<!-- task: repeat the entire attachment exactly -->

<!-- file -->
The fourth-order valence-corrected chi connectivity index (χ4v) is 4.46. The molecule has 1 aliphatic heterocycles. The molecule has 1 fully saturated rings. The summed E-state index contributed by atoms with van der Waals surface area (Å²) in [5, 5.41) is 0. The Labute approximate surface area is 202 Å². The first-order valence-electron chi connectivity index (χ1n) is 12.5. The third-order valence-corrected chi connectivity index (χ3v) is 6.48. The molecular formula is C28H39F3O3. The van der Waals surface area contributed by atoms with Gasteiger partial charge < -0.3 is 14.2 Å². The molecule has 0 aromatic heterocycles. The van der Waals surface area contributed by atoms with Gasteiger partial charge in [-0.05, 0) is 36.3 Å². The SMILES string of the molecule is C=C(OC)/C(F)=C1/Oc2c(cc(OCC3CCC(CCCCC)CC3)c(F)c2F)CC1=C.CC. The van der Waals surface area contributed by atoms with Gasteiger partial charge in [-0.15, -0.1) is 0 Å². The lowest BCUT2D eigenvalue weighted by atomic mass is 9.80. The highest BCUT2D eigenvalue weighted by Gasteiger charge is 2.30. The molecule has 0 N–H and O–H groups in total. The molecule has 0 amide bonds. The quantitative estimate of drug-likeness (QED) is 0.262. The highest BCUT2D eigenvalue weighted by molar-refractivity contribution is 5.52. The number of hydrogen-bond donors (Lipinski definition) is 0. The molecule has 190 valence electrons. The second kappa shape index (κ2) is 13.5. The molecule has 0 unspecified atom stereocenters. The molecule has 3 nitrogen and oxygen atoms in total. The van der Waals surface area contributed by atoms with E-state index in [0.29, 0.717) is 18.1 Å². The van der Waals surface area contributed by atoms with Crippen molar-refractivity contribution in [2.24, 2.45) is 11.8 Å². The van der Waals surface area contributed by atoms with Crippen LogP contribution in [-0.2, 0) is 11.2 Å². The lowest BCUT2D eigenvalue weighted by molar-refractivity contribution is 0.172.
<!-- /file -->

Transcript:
The fourth-order valence-corrected chi connectivity index (χ4v) is 4.46. The molecule has 1 aliphatic heterocycles. The molecule has 1 fully saturated rings. The summed E-state index contributed by atoms with van der Waals surface area (Å²) in [5, 5.41) is 0. The Labute approximate surface area is 202 Å². The first-order valence-electron chi connectivity index (χ1n) is 12.5. The third-order valence-corrected chi connectivity index (χ3v) is 6.48. The molecular formula is C28H39F3O3. The van der Waals surface area contributed by atoms with Gasteiger partial charge < -0.3 is 14.2 Å². The molecule has 0 aromatic heterocycles. The van der Waals surface area contributed by atoms with Gasteiger partial charge in [-0.05, 0) is 36.3 Å². The SMILES string of the molecule is C=C(OC)/C(F)=C1/Oc2c(cc(OCC3CCC(CCCCC)CC3)c(F)c2F)CC1=C.CC. The van der Waals surface area contributed by atoms with Gasteiger partial charge in [-0.15, -0.1) is 0 Å². The lowest BCUT2D eigenvalue weighted by atomic mass is 9.80. The highest BCUT2D eigenvalue weighted by Gasteiger charge is 2.30. The molecule has 0 N–H and O–H groups in total. The molecule has 0 amide bonds. The quantitative estimate of drug-likeness (QED) is 0.262. The highest BCUT2D eigenvalue weighted by molar-refractivity contribution is 5.52. The number of hydrogen-bond donors (Lipinski definition) is 0. The molecule has 190 valence electrons. The second kappa shape index (κ2) is 13.5. The molecule has 0 unspecified atom stereocenters. The molecule has 3 nitrogen and oxygen atoms in total. The van der Waals surface area contributed by atoms with E-state index in [0.29, 0.717) is 18.1 Å². The van der Waals surface area contributed by atoms with Crippen molar-refractivity contribution in [2.24, 2.45) is 11.8 Å². The van der Waals surface area contributed by atoms with Crippen LogP contribution in [-0.2, 0) is 11.2 Å². The lowest BCUT2D eigenvalue weighted by molar-refractivity contribution is 0.172.